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Just because there are only a few people around your Thanksgiving table doesn't mean you should throw the towel in and cook a chicken -- or worse, order pizza! You can still have turkey and all the trimmings without having a month's worth of leftovers on your hands. Just follow our easy menu plans to create a feast on the smaller side.
Menu for Four
Unless your guests are dark meat fanatics (and in that case, buy the smallest whole bird you can find) -- stick to a roasted turkey breast. Along with stuffing, it will feed four people generously with some meat leftover for sandwiches the next day. This side dish does double-duty with two veggies in one dish, and homemade cranberry sauce is always a nice touch. For dessert, any pie will work and will allow everyone a slice for the next day.
Herb-Roasted Turkey Breast
Buttered Brussels Sprouts and Carrots
Sassy Cranberry Sauce
Buttery Honey Apple Pie
Menu for Two
Instead of a whole turkey, turkey breasts cutlets are filled with stuffing for an all-in-one Thanksgiving feast. One vegetable side dish is all you need and this tangy green bean recipe can be easily halved. The dessert recipe makes four portions, so freeze half of the tart shells for later, or enjoy dessert the next day as well!
Turkey and Stuffing for Two
Green Beans with Balsamic Browned Butter
Free Form Pear Tarts with Almonds and Cinnamon
15 Tips for a Faster, Easier Thanksgiving Dinner
Write down the menu. Make a shopping list from the recipes. Then shop as far ahead of time as you can. Also take into account what dishes you'll need for serving and eating, including glassware. For example, next to the specific food, write the dish in which it will be served. Don't forget decorations, candles, linen, anything you can think of.
Buy a smaller turkey
We've been conditioned to think that we need to have a Godzilla-sized bird so we can eat leftovers for three weeks. But the rule of thumb for portions of turkey is one pound per person. So if eight people are going to be eating, a 10 to 12 pound bird will do just fine and still provide leftovers. Maybe you don't need a whole turkey. If your family doesn't like dark meat, why not buy a turkey breast instead? It will be faster and easier to cook and carve. Alternatively, if they do like dark meat, turkey parts like drumsticks and wings may be a better option.
Make fewer side dishes
I'm as guilty as the next person; I feel have to include not one but two dressings, sweet potatoes and mashed potatoes, and so on. Pretty soon you've got 10 side dishes. Keep it to a manageable four or five. For example, one dressing, sweet potatoes or mashed potatoes, a green vegetable like string beans or Brussels sprouts, cranberry sauce and perhaps a salad.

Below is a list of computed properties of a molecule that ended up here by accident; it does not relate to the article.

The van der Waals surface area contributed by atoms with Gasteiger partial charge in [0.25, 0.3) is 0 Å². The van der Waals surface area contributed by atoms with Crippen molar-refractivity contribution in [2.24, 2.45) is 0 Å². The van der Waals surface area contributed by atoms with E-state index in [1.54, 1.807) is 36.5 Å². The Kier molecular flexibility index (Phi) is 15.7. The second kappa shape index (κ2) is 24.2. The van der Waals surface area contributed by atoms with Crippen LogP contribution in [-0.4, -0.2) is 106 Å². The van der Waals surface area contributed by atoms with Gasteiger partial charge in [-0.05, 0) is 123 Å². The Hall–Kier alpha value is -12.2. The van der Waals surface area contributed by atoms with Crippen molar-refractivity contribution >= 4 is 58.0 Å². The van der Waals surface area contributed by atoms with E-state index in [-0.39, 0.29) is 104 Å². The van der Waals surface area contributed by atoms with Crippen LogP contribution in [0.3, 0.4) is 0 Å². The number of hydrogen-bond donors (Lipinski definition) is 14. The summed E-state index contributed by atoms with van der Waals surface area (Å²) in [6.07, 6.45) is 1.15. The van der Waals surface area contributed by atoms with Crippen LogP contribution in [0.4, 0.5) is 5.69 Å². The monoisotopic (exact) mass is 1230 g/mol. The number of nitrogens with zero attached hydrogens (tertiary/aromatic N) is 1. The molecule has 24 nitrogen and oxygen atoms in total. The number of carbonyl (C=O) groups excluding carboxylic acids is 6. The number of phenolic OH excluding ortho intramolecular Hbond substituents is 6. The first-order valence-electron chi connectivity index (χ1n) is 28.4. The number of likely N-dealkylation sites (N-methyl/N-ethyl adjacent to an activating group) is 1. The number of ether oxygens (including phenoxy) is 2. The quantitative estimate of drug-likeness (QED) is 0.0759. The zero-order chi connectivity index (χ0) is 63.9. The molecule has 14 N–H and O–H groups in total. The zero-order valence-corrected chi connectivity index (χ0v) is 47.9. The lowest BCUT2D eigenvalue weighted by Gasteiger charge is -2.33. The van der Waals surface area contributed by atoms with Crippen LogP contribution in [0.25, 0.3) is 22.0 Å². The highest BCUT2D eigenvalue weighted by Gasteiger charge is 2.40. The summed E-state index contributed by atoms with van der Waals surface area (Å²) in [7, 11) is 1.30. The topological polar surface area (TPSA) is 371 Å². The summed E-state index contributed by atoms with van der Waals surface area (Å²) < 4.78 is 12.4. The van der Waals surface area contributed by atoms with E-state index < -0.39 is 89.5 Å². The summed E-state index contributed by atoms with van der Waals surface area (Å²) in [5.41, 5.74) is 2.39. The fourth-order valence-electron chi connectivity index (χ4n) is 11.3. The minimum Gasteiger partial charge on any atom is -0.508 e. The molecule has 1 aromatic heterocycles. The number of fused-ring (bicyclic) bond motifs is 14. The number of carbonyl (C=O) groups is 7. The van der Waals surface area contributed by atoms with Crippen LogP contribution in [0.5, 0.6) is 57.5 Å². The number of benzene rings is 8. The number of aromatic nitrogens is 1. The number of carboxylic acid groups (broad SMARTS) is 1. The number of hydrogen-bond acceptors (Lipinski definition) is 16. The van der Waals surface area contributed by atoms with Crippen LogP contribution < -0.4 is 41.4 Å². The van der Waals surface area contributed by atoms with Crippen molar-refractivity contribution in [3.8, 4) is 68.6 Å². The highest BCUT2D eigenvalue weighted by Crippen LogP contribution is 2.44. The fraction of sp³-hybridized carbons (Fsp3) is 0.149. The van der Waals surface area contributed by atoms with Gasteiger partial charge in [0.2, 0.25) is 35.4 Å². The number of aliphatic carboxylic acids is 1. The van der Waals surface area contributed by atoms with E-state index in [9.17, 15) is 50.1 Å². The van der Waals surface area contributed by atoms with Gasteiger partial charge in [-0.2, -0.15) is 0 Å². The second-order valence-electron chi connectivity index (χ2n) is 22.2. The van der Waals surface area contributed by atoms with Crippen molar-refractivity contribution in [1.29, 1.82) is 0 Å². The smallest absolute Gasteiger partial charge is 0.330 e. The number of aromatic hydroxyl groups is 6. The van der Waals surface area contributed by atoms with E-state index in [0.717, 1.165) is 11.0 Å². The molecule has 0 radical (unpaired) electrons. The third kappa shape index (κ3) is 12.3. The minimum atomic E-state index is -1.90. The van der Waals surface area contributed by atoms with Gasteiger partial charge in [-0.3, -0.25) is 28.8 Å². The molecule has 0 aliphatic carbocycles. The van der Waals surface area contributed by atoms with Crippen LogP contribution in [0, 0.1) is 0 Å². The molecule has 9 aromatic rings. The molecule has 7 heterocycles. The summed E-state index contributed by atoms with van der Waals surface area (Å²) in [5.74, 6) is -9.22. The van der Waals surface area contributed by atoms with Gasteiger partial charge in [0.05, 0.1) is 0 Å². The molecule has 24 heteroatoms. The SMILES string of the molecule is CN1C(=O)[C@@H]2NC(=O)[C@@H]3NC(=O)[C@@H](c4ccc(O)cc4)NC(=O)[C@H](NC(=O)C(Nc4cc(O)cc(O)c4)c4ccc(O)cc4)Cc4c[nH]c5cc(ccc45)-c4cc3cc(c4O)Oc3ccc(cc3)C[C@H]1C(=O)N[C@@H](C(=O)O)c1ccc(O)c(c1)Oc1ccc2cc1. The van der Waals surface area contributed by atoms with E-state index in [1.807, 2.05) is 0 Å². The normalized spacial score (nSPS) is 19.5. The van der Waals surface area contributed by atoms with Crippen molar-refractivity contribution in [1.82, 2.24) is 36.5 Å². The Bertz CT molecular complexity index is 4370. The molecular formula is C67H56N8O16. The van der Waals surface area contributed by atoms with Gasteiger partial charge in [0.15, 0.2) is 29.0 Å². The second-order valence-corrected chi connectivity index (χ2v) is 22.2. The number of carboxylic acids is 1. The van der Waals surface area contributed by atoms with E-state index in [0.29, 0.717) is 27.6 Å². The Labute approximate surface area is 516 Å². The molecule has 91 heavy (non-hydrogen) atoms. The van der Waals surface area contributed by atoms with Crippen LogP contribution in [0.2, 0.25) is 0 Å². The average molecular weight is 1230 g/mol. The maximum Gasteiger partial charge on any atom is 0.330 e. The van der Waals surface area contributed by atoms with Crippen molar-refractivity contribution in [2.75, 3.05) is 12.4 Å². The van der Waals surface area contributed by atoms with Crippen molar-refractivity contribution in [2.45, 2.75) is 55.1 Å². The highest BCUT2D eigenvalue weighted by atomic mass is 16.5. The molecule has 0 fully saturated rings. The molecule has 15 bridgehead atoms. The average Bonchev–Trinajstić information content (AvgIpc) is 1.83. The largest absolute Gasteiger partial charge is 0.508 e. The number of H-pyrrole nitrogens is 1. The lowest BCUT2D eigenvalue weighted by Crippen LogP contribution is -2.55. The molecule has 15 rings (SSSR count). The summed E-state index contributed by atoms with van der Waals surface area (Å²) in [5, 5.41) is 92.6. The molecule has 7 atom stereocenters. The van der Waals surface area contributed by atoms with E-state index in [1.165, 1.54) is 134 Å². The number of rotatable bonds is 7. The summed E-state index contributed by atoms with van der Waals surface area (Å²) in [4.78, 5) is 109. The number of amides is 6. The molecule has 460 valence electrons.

Have guests bring a dish, decorations or a beverage
I'm cooking for my family this year, but my brother Frank and his girlfriend Patty are bringing the pies because she likes to bake. Try to match people up with things they do best.
Keep the beverages simple
Beaujolais is an easy-to-drink red wine that won't be overwhelmed by the cacophony of dishes on the table. Sparkling wines are also a good idea. Spanish cava is a good value. Italian prosecco is refreshing and lower in alcohol. Sparkling mineral water and apple cider are good nonalcoholic choices.
Minimize the hors d'oeuvres
You'll actually be doing your guests a favor. The last thing they need is a lot of food before dinner. A colorful platter of raw vegetables with a simple dip and perhaps some mixed nuts or olives are all you need. Pre-dinner munchies should be cold or room temperature, so there is no worry about making them at last minute or keeping them warm.
Simplify decorations too
An attractive floral arrangement may be all you need.
Don't be ashamed to buy a few prepared items
Just because you're having guests, doesn't mean you have to cook every dish. For example, if you're not a good baker or dessert maker, buy the desserts.
Prepare as much food as possible ahead of time
Start as far out from the actual serving time as you can, then work up to dinnertime. For example, what dish can be done two, three, even four days ahead? What can be done the day before? The morning of? Most, if not all, side dishes can be done ahead, then reheated. Some dishes actually improve in flavor if made in advance.
Leave as little as possible to the last minute
Clean as you go. There is nothing more daunting than facing a mountain of dishes after you cook the big meal. If you clean your equipment as you finish with it, you will feel much less stressed when the dinner is done. Keep a sink full of hot, soapy water to make this easier.
Consider how the food will be cooked or reheated
You're not going to be able to reheat everything in the microwave oven, so figure on doing one dish there, another in the oven, another on top of the stove and so on. Remember, a whole turkey needs to rest at least 20 minutes outside the oven before carving. Use that time to reheat some, if not all, of the side dishes.
Set the table the night before
Having the table set when you wake up on Turkey Day puts your mind at ease and gives you a feeling that things are under control.
Assign guests tasks
If one person is particularly adept at carving, have her slice up the bird. Another can open and pour the wine as well as putting the other beverages on the table.
Splurge on a house cleaner
You don't have to make every room spick-and-span, just the rooms your guests will see like the living room, dining room and powder room.